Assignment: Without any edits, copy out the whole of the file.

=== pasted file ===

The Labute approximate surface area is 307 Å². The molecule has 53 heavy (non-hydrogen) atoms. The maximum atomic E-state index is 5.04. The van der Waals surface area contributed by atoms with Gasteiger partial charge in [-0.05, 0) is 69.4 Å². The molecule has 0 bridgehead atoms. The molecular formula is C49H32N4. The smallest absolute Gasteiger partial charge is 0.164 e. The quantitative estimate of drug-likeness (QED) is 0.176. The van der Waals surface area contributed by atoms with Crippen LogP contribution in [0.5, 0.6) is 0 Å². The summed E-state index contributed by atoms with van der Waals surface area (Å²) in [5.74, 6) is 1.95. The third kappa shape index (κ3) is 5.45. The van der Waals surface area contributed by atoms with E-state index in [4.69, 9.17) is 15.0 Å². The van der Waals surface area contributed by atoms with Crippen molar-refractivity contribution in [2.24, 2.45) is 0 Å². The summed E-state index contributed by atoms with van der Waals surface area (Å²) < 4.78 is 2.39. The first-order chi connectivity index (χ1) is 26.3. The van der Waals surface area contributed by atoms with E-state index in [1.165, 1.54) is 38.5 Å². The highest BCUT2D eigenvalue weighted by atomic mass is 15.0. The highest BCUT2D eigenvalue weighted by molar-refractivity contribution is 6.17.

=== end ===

The Labute approximate surface area is 307 Å². The molecule has 53 heavy (non-hydrogen) atoms. The maximum atomic E-state index is 5.04. The van der Waals surface area contributed by atoms with Gasteiger partial charge in [-0.05, 0) is 69.4 Å². The molecule has 0 bridgehead atoms. The molecular formula is C49H32N4. The smallest absolute Gasteiger partial charge is 0.164 e. The quantitative estimate of drug-likeness (QED) is 0.176. The van der Waals surface area contributed by atoms with Crippen LogP contribution in [0.5, 0.6) is 0 Å². The summed E-state index contributed by atoms with van der Waals surface area (Å²) in [5.74, 6) is 1.95. The third kappa shape index (κ3) is 5.45. The van der Waals surface area contributed by atoms with E-state index in [4.69, 9.17) is 15.0 Å². The van der Waals surface area contributed by atoms with Crippen molar-refractivity contribution in [2.24, 2.45) is 0 Å². The summed E-state index contributed by atoms with van der Waals surface area (Å²) < 4.78 is 2.39. The first-order chi connectivity index (χ1) is 26.3. The van der Waals surface area contributed by atoms with E-state index in [1.165, 1.54) is 38.5 Å². The highest BCUT2D eigenvalue weighted by atomic mass is 15.0. The highest BCUT2D eigenvalue weighted by molar-refractivity contribution is 6.17.